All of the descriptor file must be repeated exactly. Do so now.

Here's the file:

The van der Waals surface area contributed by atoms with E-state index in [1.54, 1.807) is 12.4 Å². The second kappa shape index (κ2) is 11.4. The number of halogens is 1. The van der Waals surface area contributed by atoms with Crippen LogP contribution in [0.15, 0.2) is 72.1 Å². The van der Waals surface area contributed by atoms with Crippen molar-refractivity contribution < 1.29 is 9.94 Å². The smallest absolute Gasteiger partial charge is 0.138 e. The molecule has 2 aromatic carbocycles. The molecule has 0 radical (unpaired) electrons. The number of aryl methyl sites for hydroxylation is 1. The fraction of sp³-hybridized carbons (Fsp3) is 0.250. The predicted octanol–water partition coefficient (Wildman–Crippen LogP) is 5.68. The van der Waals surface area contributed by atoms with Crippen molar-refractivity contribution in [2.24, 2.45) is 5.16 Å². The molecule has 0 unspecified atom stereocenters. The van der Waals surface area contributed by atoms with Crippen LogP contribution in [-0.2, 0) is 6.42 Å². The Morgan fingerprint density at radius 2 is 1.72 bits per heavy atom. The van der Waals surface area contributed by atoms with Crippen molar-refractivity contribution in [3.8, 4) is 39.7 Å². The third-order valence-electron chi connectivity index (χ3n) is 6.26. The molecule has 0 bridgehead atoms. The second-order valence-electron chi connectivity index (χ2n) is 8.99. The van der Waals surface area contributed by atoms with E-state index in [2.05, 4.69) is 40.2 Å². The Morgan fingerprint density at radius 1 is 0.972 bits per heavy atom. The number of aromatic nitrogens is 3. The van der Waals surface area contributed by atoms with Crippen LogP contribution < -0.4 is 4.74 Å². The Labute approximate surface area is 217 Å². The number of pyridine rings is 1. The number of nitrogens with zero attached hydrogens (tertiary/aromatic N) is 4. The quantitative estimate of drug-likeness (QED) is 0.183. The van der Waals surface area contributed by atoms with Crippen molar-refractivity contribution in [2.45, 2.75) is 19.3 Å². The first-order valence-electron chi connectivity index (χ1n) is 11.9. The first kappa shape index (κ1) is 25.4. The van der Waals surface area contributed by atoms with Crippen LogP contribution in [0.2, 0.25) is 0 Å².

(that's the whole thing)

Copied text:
The van der Waals surface area contributed by atoms with E-state index in [1.54, 1.807) is 12.4 Å². The second kappa shape index (κ2) is 11.4. The number of halogens is 1. The van der Waals surface area contributed by atoms with Crippen LogP contribution in [0.15, 0.2) is 72.1 Å². The van der Waals surface area contributed by atoms with Crippen molar-refractivity contribution < 1.29 is 9.94 Å². The smallest absolute Gasteiger partial charge is 0.138 e. The molecule has 2 aromatic carbocycles. The molecule has 0 radical (unpaired) electrons. The number of aryl methyl sites for hydroxylation is 1. The fraction of sp³-hybridized carbons (Fsp3) is 0.250. The predicted octanol–water partition coefficient (Wildman–Crippen LogP) is 5.68. The van der Waals surface area contributed by atoms with Crippen molar-refractivity contribution in [2.24, 2.45) is 5.16 Å². The molecule has 0 unspecified atom stereocenters. The van der Waals surface area contributed by atoms with Crippen LogP contribution in [-0.2, 0) is 6.42 Å². The Morgan fingerprint density at radius 2 is 1.72 bits per heavy atom. The van der Waals surface area contributed by atoms with Crippen molar-refractivity contribution in [3.8, 4) is 39.7 Å². The third-order valence-electron chi connectivity index (χ3n) is 6.26. The molecule has 0 bridgehead atoms. The second-order valence-electron chi connectivity index (χ2n) is 8.99. The van der Waals surface area contributed by atoms with E-state index in [2.05, 4.69) is 40.2 Å². The Morgan fingerprint density at radius 1 is 0.972 bits per heavy atom. The number of aromatic nitrogens is 3. The van der Waals surface area contributed by atoms with Crippen LogP contribution < -0.4 is 4.74 Å². The Labute approximate surface area is 217 Å². The number of pyridine rings is 1. The number of nitrogens with zero attached hydrogens (tertiary/aromatic N) is 4. The quantitative estimate of drug-likeness (QED) is 0.183. The van der Waals surface area contributed by atoms with Crippen molar-refractivity contribution in [2.45, 2.75) is 19.3 Å². The first-order valence-electron chi connectivity index (χ1n) is 11.9. The first kappa shape index (κ1) is 25.4. The van der Waals surface area contributed by atoms with Crippen LogP contribution in [0.2, 0.25) is 0 Å².